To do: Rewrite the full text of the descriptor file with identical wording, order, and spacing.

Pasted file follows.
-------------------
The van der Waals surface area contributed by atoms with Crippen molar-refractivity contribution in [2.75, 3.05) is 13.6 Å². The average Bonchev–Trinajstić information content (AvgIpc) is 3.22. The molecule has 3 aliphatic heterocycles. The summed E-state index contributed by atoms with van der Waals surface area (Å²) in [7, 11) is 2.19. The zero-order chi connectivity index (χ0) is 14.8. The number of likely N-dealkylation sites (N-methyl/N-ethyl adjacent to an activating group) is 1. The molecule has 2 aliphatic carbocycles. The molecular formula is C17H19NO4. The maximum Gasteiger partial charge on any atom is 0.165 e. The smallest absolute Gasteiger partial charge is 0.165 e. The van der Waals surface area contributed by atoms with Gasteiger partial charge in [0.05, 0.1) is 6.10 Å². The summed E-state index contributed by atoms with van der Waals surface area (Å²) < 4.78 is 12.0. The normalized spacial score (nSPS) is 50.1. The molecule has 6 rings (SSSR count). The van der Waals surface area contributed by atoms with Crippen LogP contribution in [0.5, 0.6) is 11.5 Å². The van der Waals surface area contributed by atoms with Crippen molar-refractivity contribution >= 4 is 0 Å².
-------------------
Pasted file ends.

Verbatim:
The van der Waals surface area contributed by atoms with Crippen molar-refractivity contribution in [2.75, 3.05) is 13.6 Å². The average Bonchev–Trinajstić information content (AvgIpc) is 3.22. The molecule has 3 aliphatic heterocycles. The summed E-state index contributed by atoms with van der Waals surface area (Å²) in [7, 11) is 2.19. The zero-order chi connectivity index (χ0) is 14.8. The number of likely N-dealkylation sites (N-methyl/N-ethyl adjacent to an activating group) is 1. The molecule has 2 aliphatic carbocycles. The molecular formula is C17H19NO4. The maximum Gasteiger partial charge on any atom is 0.165 e. The smallest absolute Gasteiger partial charge is 0.165 e. The van der Waals surface area contributed by atoms with Gasteiger partial charge in [0.05, 0.1) is 6.10 Å². The summed E-state index contributed by atoms with van der Waals surface area (Å²) < 4.78 is 12.0. The normalized spacial score (nSPS) is 50.1. The molecule has 6 rings (SSSR count). The van der Waals surface area contributed by atoms with Crippen LogP contribution in [0.5, 0.6) is 11.5 Å². The van der Waals surface area contributed by atoms with Crippen molar-refractivity contribution >= 4 is 0 Å².